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Senior clinician exodus poses threat to patient care

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We have all heard of the term burnout. It’s when people feel exhausted from their line of work due to staffing shortages, workplace mistreatment or long hours. It can come from a lot of other factors, but not having a work-life balance is a big reason many people leave their respective professions. 

We also know that burnout is a huge problem in the healthcare industry. The CDC reports that 46% of healthcare workers feel stressed and burnt out from their jobs in 2022. This was up 32% from 2018, and nearly half of workers consider looking for a different job. These statistics show that it is not uncommon for people to grow out of the profession.

Burnout is a problem in general, but we have to think about it in a more narrow sense. Many of these physicians that are leaving are some of the more experienced/senior healthcare workers in the industry. What happens when they all decide to turn in their scrubs? Who is going to teach the new generations entering the system? Where does all that knowledge go? These are valid questions and it’s important to prepare for a mass healthcare exodus. 

The reason this is such an issue is because new doctors deserve and need to learn from people who have years of experience on them. Mentorship and educating does not just stop when people receive their degree, it continues throughout their whole career. The best way to learn is not necessarily through a textbook, but rather through hands-on experience and stories from others. Senior clinicians are the perfect resource to help guide and teach new healthcare workers because they have seen it all.

“Losing senior clinicians poses a serious threat to the healthcare industry. While new graduates bring fresh perspectives, the absence of seasoned doctors means there’s no one to mentor and guide them through complex cases,” says DoorSpace Co-Founder Brian White.

Not only does this exodus affect employee mentorship, it will translate into the level of care that patients are receiving. If healthcare workers are not educated enough and do not have the same level of experience as senior workers, then how can they truly take care of a patient’s every need? They can try as hard as they can, but they might still fall short solely because they do not have the teaching they need to do so. Patients’ lives are the most important thing, and having senior healthcare providers leave poses a bigger risk to their health.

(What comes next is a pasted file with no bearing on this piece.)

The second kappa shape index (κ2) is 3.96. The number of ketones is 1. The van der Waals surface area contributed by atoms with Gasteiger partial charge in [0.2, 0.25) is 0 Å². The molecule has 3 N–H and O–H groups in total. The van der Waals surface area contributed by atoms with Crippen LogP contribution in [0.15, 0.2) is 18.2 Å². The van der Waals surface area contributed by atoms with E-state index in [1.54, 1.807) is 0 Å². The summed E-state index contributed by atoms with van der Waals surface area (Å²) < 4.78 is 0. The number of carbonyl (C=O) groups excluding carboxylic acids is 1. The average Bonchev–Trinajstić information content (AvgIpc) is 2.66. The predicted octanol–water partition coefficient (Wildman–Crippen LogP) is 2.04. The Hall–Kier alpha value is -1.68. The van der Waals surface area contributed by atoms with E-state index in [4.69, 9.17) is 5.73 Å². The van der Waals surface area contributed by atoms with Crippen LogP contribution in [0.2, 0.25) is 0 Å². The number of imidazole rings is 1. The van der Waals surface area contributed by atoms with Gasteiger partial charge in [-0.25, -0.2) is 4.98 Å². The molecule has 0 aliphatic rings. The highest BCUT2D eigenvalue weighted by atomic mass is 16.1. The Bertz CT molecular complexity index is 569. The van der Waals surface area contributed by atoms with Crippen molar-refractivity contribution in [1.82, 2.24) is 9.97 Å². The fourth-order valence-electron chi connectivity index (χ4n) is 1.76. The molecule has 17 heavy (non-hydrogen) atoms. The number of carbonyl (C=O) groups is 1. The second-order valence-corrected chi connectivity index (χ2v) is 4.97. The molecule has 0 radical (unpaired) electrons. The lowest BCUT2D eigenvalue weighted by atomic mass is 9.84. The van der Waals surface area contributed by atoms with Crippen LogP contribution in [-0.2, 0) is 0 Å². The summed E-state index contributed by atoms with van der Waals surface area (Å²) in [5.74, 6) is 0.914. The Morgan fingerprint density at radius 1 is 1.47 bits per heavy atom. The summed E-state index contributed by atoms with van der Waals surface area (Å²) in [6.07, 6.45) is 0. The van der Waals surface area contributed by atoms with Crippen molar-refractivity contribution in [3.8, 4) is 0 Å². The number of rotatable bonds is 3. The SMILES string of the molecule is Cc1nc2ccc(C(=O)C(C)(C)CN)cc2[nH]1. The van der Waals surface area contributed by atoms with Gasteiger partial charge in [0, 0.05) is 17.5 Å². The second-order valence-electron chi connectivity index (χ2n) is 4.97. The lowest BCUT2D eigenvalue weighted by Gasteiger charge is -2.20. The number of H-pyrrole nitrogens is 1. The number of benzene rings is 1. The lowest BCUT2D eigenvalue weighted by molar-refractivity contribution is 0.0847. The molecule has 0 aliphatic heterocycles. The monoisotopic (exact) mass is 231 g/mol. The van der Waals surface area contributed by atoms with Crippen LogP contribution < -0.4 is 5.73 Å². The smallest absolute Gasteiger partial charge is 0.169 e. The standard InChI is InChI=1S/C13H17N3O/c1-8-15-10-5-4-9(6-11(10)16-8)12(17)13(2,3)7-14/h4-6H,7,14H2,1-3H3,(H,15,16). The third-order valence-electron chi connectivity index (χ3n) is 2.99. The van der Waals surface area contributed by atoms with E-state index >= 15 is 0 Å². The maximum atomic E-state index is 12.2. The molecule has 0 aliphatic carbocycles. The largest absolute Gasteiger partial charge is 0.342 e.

“The expertise and experience that senior doctors offer are irreplaceable, and their departure can significantly impact patient care. Patients trust and rely on the years of knowledge that experienced doctors bring, which is crucial for their healing process. We must act now to retain our senior medical professionals, ensuring that patients continue to receive the highest quality of care,” White says. 

So what can be done to prevent this from happening? Healthcare leaders need to prioritize not only patient care, but the care of their employees, no matter what level they are at. Executives should work hard to make sure clinicians to-do lists are not piled high and that they have support for whatever they may face. Healthcare leaders need to advocate for their employees and make decisions with their interest at heart. Working to have a hospital that is a well-oiled machine and prioritizing employee training can take some of the stress off senior clinicians’ backs. Working in the healthcare industry is a team sport, and senior clinicians should not have to carry all of the weight on their shoulders. They play an important role, but they deserve to be supported on the frontlines. Patient care is at risk and the road to recovery starts internally. 

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